April 20, 2021
By Timothy Sandefur

The Arizona Supreme Court will hear arguments this morning in the Goldwater Institute’s lawsuit challenging the Proposition 208 tax increase. Representing a group of taxpayers, business owners, and legislators, the Institute’s legal team is asking the justices to approve an injunction that would postpone implementation of the tax until its constitutionality can be decided. But the argument is likely to include a wide-ranging discussion of the initiative’s two main constitutional flaws: its attempt to evade the Arizona Constitution’s limits on spending, and its efforts to get around the Arizona Constitution’s rules for adopting taxes. 

The Arizona Constitution imposes restrain on state spending by establishing a commission that uses a complex formula to determine how much the state can afford to spend. But Prop. 208 asserts that it is exempt from this process—something that is illegal, since Prop. 208 is not a constitutional amendment, and cannot therefore evade the rules in the state’s highest law. And although the Constitution prohibits the creation of “any act” that increases taxes unless it gets the votes of two-thirds of the people’s elected representatives, Prop. 208 ignores that rule and imposes a tax directly.

The initiative’s backers argue that the spending limit includes an exception for “grants,” and that Prop. 208 creates a “grant,” but this argument is weak given that the word “grant” typically means voluntary payments like awards or scholarships—whereas Prop. 208 imposes an ordinary tax and requires the government to spend money in certain ways. No wonder that nobody ever suggested that Prop. 208 creates “grants” until after this lawsuit was filed.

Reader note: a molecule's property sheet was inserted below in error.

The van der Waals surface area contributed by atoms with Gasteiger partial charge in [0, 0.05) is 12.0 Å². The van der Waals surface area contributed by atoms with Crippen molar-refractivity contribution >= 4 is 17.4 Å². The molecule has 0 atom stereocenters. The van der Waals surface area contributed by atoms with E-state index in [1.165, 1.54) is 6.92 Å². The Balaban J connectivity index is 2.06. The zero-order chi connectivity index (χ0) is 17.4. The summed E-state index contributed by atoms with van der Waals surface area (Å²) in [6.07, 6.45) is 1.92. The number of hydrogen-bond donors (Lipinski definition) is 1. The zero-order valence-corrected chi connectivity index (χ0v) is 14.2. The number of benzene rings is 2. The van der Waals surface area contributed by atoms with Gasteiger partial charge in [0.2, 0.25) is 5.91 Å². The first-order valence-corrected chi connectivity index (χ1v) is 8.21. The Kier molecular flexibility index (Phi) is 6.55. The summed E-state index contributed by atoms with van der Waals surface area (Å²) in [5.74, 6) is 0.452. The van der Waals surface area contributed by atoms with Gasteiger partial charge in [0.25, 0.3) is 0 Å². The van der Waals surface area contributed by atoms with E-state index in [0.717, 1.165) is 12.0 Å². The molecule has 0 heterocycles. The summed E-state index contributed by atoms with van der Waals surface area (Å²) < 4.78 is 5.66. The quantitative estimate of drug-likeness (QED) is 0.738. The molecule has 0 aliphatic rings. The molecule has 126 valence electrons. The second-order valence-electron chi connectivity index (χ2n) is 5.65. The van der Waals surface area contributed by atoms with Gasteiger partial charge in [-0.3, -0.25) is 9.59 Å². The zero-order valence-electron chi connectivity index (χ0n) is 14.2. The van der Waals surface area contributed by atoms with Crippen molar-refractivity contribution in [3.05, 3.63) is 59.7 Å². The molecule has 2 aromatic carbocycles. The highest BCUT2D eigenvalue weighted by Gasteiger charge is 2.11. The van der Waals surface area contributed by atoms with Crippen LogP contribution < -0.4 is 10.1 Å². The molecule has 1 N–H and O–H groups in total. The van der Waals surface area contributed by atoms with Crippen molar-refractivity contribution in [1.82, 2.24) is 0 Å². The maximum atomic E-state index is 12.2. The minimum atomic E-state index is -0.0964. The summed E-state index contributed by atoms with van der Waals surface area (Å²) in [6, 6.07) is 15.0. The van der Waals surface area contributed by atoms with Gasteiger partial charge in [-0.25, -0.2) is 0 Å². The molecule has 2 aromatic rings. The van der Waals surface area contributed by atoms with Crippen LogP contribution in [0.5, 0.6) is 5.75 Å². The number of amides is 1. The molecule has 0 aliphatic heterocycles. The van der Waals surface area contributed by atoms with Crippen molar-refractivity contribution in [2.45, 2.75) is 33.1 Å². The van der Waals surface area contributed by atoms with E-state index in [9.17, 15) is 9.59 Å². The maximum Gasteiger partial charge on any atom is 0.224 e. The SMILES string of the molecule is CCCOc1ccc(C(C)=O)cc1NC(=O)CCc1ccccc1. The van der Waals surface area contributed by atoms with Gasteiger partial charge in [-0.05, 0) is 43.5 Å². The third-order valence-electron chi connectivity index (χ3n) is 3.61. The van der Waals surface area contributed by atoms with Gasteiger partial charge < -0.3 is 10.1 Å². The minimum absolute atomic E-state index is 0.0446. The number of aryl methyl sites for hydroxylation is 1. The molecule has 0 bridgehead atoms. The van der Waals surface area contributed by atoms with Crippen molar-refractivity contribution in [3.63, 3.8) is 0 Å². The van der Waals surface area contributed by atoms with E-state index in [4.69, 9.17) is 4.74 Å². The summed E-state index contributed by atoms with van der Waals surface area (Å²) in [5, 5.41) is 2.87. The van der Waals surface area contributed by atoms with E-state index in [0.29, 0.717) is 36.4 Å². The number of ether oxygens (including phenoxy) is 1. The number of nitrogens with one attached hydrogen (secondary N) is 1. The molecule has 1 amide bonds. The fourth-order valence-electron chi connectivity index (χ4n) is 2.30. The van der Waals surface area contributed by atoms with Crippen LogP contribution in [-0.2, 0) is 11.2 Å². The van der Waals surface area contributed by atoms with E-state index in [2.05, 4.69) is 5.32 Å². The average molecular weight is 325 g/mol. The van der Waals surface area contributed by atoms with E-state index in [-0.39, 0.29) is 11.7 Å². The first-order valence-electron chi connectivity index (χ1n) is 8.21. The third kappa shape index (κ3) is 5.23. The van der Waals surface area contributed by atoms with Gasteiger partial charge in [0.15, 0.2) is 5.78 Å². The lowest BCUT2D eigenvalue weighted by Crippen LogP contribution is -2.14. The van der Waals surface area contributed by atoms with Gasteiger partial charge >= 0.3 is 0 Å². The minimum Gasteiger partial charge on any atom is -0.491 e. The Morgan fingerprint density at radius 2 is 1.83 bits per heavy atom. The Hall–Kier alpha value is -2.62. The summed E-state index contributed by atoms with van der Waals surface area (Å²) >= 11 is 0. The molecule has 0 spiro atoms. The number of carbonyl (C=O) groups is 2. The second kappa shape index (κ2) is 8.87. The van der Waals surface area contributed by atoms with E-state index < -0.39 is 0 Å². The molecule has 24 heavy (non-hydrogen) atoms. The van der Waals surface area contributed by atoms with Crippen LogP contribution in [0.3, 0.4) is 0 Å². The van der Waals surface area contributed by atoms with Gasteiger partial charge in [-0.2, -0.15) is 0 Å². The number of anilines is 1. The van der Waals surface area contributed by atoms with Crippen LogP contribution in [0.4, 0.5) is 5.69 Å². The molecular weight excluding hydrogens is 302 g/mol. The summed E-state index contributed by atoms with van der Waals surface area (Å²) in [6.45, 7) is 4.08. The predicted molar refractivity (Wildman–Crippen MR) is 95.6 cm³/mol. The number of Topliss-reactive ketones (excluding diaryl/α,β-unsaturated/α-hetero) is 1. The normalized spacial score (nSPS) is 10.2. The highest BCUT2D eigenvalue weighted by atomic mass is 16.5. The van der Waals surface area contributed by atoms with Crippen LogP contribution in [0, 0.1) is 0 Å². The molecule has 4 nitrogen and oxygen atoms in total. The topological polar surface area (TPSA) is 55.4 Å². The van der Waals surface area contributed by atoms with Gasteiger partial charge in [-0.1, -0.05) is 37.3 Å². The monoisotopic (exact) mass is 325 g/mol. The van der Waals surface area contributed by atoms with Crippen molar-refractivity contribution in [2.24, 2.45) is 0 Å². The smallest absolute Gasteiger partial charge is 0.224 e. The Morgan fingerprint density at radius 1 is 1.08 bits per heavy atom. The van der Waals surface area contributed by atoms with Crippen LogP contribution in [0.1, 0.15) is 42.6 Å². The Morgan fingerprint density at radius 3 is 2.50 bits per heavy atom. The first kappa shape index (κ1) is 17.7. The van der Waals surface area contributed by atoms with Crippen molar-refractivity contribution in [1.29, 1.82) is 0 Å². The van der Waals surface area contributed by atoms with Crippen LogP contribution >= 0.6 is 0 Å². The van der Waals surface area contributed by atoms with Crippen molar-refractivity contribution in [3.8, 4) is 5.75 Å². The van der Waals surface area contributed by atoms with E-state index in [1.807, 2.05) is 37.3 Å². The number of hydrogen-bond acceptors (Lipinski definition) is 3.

The state Supreme Court took the case on an expedited basis in order to resolve the legal questions involved as quickly as possible. That makes it likely that the justices will issue a brief, single-page order when they decide the case, and issue a more in-depth opinion only after having time to review the complexities. No decision is expected today.

If this unconstitutional tax is allowed to stand, Arizonans will be throwing away their tax dollars on a plan that will yield few benefits. As a Goldwater Institute report released last fall found, Prop. 208 is likely to cost the state 124,000 jobs and $2.4 billion in revenue in just the first 10 years of the tax. And though the initiative is purportedly an “education funding” plan, out of the hundreds of millions of dollars Prop 208 would raise via higher taxes, it would put just 13 cents of each new dollar toward increasing teacher pay.

Today’s oral argument—which is the Institute’s tenth time appearing before the Arizona Supreme Court—will be presented by former Arizona Solicitor General Dominic Draye, accompanied by attorney Brett W. Johnson and Goldwater Institute Vice President for Litigation Timothy Sandefur. The argument will be live-streamed on the Supreme Court’s website. Briefs and other background information about the case is available here.

The Goldwater Institute will continue to keep up the fight against Prop. 208, so taxpayers won’t have to fund an illegal tax that doesn’t improve education but does worsen Arizona’s economy.

Timothy Sandefur is the Vice President for Litigation at the Goldwater Institute.

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